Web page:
California’s cap-and-trade program is working. Since it was launched in 2013, the system has helped drive down greenhouse gas emissions, while the state’s economy has flourished. The billions of dollars the program generates have funded “climate credit” payments to electric utility customers, low-carbon transit projects, and home weatherization improvements in low-income communities.
But the future of the program is in jeopardy. Its authorization will expire in 2020. Without action by the Legislature to extend cap-and-trade, California’s powerful engine for combatting climate change will grind to a halt.
Extending – not ending – California’s cap-and-trade program beyond 2020 is the right next step.
That would be a decidedly bad outcome, both here and worldwide. Such a high-profile development risks disrupting and frustrating so many positive clean energy and climate initiatives that are good for the state’s economy and everyone’s environment.
Right now, the state is on track to meet its target of cutting greenhouse gas (GHG) emissions to 1990 levels by 2020. Just last year, California committed to the further goal of reducing statewide emissions 40 percent below 1990 levels by 2030.
Extending – not ending – California’s cap-and-trade program beyond 2020 is the right next step. It will offer needed certainty for the state’s long-term GHG emission targets and for the private sector to continue investing in low-GHG solutions. Doing so will help to create jobs in California as it continues to lead in clean-energy innovations.
“Cap and trade” uses market forces to limit and reduce GHG emissions. The program requires companies across the economy to “cap” their emissions at a certain level, or buy permits to exceed that limit. The California Legislative Analyst’s Office issued a report recommending that the Legislature authorize cap-and-trade beyond 2020 “because it is likely the most cost-effective approach to achieving the state’s 2030 GHG emissions target.”
With the Trump Administration walking back from global climate commitments, the importance of California’s leadership has only become all the more crucial.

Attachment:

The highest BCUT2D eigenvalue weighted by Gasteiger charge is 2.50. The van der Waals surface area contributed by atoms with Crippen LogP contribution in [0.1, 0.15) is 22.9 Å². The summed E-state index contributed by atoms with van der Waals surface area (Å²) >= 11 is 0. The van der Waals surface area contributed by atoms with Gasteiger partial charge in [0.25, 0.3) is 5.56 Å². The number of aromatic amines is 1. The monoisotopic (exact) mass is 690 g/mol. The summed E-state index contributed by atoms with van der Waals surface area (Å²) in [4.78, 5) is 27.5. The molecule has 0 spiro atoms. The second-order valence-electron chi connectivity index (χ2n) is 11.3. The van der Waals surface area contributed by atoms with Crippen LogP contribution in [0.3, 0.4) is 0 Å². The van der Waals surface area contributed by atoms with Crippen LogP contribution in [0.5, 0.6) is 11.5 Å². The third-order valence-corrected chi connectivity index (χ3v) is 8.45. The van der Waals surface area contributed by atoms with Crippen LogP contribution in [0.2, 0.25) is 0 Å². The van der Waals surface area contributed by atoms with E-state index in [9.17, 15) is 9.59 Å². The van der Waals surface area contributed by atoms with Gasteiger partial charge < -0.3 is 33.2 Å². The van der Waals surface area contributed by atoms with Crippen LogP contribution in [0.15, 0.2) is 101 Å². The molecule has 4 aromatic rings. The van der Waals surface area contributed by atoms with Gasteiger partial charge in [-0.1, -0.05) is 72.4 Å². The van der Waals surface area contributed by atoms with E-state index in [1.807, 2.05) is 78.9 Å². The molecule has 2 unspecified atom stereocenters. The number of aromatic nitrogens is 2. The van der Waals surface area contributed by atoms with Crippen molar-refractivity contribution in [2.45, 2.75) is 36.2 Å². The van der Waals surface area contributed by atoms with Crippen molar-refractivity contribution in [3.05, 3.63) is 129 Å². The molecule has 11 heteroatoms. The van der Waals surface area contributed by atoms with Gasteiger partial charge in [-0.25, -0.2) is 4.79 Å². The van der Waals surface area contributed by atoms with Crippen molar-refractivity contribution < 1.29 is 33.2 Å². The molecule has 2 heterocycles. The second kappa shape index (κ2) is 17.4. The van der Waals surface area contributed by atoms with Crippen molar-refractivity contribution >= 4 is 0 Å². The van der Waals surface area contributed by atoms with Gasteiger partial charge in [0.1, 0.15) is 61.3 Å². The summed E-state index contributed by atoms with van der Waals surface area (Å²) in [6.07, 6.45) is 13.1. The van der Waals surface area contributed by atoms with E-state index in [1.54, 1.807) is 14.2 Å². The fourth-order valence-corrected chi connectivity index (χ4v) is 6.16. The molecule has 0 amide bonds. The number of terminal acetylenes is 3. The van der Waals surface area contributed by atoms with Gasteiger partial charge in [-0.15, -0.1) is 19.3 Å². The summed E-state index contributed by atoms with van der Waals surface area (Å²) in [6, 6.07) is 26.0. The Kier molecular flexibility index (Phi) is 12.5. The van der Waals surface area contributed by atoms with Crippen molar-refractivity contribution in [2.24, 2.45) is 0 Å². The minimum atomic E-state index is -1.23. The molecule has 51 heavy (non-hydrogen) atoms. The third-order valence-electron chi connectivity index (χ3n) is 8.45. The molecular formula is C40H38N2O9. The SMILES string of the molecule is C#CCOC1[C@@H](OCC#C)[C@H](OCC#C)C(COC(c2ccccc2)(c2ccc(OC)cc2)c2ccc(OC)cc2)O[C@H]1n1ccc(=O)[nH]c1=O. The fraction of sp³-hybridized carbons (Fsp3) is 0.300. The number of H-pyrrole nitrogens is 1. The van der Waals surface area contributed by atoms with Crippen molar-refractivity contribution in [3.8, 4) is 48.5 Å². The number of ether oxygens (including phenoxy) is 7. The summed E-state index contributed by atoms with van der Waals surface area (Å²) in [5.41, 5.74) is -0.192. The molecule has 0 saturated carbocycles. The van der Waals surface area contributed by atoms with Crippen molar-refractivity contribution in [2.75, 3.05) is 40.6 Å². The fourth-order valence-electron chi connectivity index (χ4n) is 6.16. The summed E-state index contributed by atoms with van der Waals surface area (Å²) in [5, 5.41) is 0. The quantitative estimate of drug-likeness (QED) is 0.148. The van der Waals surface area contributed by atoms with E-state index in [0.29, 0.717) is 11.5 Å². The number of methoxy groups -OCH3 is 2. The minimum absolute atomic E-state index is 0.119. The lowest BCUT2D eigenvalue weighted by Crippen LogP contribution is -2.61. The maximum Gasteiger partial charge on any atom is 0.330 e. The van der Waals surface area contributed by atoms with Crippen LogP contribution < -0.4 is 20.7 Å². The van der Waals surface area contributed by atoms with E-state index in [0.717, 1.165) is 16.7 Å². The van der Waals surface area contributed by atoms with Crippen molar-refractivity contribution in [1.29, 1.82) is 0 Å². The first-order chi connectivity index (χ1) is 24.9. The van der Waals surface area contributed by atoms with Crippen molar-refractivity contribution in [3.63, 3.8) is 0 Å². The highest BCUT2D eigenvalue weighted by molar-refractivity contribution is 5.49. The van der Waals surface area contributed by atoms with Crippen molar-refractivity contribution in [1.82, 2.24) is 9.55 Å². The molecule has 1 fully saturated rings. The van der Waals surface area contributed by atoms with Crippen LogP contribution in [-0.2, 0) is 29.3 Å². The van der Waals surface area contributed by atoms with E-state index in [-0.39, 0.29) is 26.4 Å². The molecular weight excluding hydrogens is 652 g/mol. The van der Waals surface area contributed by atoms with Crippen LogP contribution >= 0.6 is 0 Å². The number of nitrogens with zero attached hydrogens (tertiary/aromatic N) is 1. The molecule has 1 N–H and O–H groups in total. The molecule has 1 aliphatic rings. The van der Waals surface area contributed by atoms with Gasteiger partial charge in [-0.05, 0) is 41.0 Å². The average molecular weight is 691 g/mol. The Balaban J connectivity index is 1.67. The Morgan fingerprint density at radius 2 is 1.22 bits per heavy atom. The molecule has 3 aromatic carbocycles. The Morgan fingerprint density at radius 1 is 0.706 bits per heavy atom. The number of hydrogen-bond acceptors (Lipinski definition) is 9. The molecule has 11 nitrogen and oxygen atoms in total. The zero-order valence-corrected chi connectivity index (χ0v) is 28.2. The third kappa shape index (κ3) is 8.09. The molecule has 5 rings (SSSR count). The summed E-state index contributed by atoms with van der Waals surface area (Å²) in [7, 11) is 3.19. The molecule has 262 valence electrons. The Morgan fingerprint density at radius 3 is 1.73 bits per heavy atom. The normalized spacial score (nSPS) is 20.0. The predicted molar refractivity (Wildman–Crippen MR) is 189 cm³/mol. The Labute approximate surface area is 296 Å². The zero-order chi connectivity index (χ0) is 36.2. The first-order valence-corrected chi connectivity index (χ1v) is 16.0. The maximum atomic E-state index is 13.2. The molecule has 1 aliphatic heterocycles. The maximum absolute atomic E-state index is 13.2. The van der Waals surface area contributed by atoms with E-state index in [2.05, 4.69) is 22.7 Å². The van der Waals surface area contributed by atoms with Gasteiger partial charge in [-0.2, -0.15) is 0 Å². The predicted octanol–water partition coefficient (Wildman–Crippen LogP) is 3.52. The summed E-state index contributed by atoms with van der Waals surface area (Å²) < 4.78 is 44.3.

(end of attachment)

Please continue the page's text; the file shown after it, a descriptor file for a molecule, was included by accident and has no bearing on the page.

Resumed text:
Over time, lowering the allowable amount of GHG ‘permits’ pushes total emissions down, while sales of permits generate funds the state can direct to keep program costs affordable and promote carbon pollution cuts elsewhere in the economy.
That cap-and-trade program revenue is used, among other things, to manage program costs, drive innovation and the deployment of clean energy technologies, and improve air quality for the state’s most vulnerable populations.
According to the California Climate Investments Annual report, in 2016, proceeds from the sale of GHG permits supported 27,000 energy efficiency projects and 47,000 rebates for buyers of zero-emission and plug-in hybrid vehicles. They also preserved 1,100 acres of land and built 1,100 affordable housing units.
As the Legislature considers extending California’s successful cap-and-trade program, policy makers can – and should – maintain many of its key features, including provisions that ensure GHG allowances are distributed in ways that seek to minimize costs for energy consumers and assist low-income communities, along with investing in cost-effective emissions reductions through GHG offsets from sources outside the cap-and-trade program.
Doing so will enable the Legislature to provide valuable planning and investment certainty. At the same time establishing an upper limit on the price of purchasing GHG permits in the future, coupled with measures to ensure the environmental integrity of the program, can provide pragmatic ways to balance the need for real progress on climate objectives with important cost protections.
Taking this approach will maintain California’s pragmatic leadership on a policy that is good for the state’s economy – and help bring others along on the journey.
With the Trump Administration walking back from global climate commitments, the importance of California’s leadership has only become all the more crucial. Policymakers, companies and responsible members of civil society here and abroad are all watching what happens in the Golden State. By preserving its history-making cap-and-trade program, California can once again show the world how progress is made possible.
Ed’s Note: Susan Tierney, a former assistant secretary for policy at the U.S. Department of Energy, is a senior adviser at the Analysis Group. Heather Zichal, a former climate adviser to President Obama, is president of Zichal, Inc. Mindy S. Lubber is the CEO and president of Ceres.